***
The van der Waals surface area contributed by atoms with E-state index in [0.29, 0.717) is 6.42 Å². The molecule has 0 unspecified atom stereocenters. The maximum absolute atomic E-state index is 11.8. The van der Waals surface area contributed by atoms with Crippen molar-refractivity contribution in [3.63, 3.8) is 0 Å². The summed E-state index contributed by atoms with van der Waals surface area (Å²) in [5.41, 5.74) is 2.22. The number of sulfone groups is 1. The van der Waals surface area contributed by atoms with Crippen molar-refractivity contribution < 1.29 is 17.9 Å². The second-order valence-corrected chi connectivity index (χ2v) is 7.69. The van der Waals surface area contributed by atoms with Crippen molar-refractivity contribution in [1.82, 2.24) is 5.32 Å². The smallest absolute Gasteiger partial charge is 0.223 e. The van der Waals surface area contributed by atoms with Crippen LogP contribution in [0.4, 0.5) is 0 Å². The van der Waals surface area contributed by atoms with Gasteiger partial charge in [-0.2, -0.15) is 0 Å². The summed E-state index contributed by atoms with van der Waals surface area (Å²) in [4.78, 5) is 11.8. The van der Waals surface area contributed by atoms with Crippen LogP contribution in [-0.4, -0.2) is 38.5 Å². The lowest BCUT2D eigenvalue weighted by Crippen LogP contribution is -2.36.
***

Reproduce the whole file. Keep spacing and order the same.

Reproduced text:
The van der Waals surface area contributed by atoms with E-state index in [0.29, 0.717) is 6.42 Å². The molecule has 0 unspecified atom stereocenters. The maximum absolute atomic E-state index is 11.8. The van der Waals surface area contributed by atoms with Crippen molar-refractivity contribution in [3.63, 3.8) is 0 Å². The summed E-state index contributed by atoms with van der Waals surface area (Å²) in [5.41, 5.74) is 2.22. The number of sulfone groups is 1. The van der Waals surface area contributed by atoms with Crippen molar-refractivity contribution < 1.29 is 17.9 Å². The second-order valence-corrected chi connectivity index (χ2v) is 7.69. The van der Waals surface area contributed by atoms with Crippen molar-refractivity contribution in [1.82, 2.24) is 5.32 Å². The smallest absolute Gasteiger partial charge is 0.223 e. The van der Waals surface area contributed by atoms with Crippen LogP contribution in [0.4, 0.5) is 0 Å². The van der Waals surface area contributed by atoms with Gasteiger partial charge in [-0.2, -0.15) is 0 Å². The summed E-state index contributed by atoms with van der Waals surface area (Å²) in [4.78, 5) is 11.8. The van der Waals surface area contributed by atoms with Crippen LogP contribution in [-0.4, -0.2) is 38.5 Å². The lowest BCUT2D eigenvalue weighted by Crippen LogP contribution is -2.36.